As the COVID-19 pandemic becomes increasingly under control and more states are ending their public health emergency declarations, legislatures across the southwest have sprung into action to enact bills that permanently expand telehealth services.

At the forefront of this new legislation is Arizona’s HB 2454 that Governor Doug Ducey signed into law on March 5, 2021 to provide comprehensive amendments to the state's laws governing telehealth. In Arizona and other southwest states’ new telehealth laws, entities are generally prohibited from denying coverage for telehealth services and are required to cover remotely provided services at the same rate as equivalent in-person services.

Caregivers – Take Care with Telehealth!


“Take care with telehealth” – it’s an urging not a warning. Unless you have been a caregiver of a loved one, you may not appreciate the potential mental, physical, quality of life and financial impacts. My sister bore the burden of caring for our mother when Alzheimer dementia stole her sharp mind. On the rare occasions when my mother stayed with me for weeks at a time, I was overcome with anxiety, feeling like there were tight bands around my chest, and my normally low blood pressure shot up. This tracks with evidence that female caregivers experience more psychological distress than males (Families Caring for an Aging America. 2016).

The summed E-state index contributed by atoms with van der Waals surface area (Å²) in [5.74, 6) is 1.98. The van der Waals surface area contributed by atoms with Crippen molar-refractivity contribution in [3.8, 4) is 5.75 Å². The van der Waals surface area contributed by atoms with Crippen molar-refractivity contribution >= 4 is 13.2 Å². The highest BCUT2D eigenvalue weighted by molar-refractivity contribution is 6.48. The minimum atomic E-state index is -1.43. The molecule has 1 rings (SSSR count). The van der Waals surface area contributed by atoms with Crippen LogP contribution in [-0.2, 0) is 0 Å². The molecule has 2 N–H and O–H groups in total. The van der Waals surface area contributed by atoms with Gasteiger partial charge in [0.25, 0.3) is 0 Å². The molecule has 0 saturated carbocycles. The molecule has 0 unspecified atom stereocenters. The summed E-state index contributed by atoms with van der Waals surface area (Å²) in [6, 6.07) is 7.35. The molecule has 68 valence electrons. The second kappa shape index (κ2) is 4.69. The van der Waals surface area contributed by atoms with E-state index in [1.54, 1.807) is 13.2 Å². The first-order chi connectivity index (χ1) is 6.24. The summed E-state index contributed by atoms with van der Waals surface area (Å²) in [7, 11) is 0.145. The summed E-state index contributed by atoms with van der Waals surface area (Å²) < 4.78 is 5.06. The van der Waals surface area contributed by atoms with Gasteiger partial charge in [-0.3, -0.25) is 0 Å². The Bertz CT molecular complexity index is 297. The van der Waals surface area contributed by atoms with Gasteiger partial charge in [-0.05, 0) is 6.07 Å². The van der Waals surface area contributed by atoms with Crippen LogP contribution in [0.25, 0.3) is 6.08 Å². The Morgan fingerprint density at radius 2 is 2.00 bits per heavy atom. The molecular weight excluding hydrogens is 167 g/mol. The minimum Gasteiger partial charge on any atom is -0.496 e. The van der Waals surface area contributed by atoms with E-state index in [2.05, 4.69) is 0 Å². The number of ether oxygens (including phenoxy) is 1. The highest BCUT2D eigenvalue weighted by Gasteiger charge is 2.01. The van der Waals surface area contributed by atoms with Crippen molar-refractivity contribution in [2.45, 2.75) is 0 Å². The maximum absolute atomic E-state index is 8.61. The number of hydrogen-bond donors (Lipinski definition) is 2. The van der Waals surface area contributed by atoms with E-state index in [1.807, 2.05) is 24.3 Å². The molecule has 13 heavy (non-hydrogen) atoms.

How Can Telewellness Support My Health?

Telewellness uses technology to support our overall health and wellness.

Over the past year, many individuals have been staying home to help support public safety measures and reduce the impact of COVID-19 on our communities. This was challenging, but current technological advances have allowed most of us to continue to stay healthy.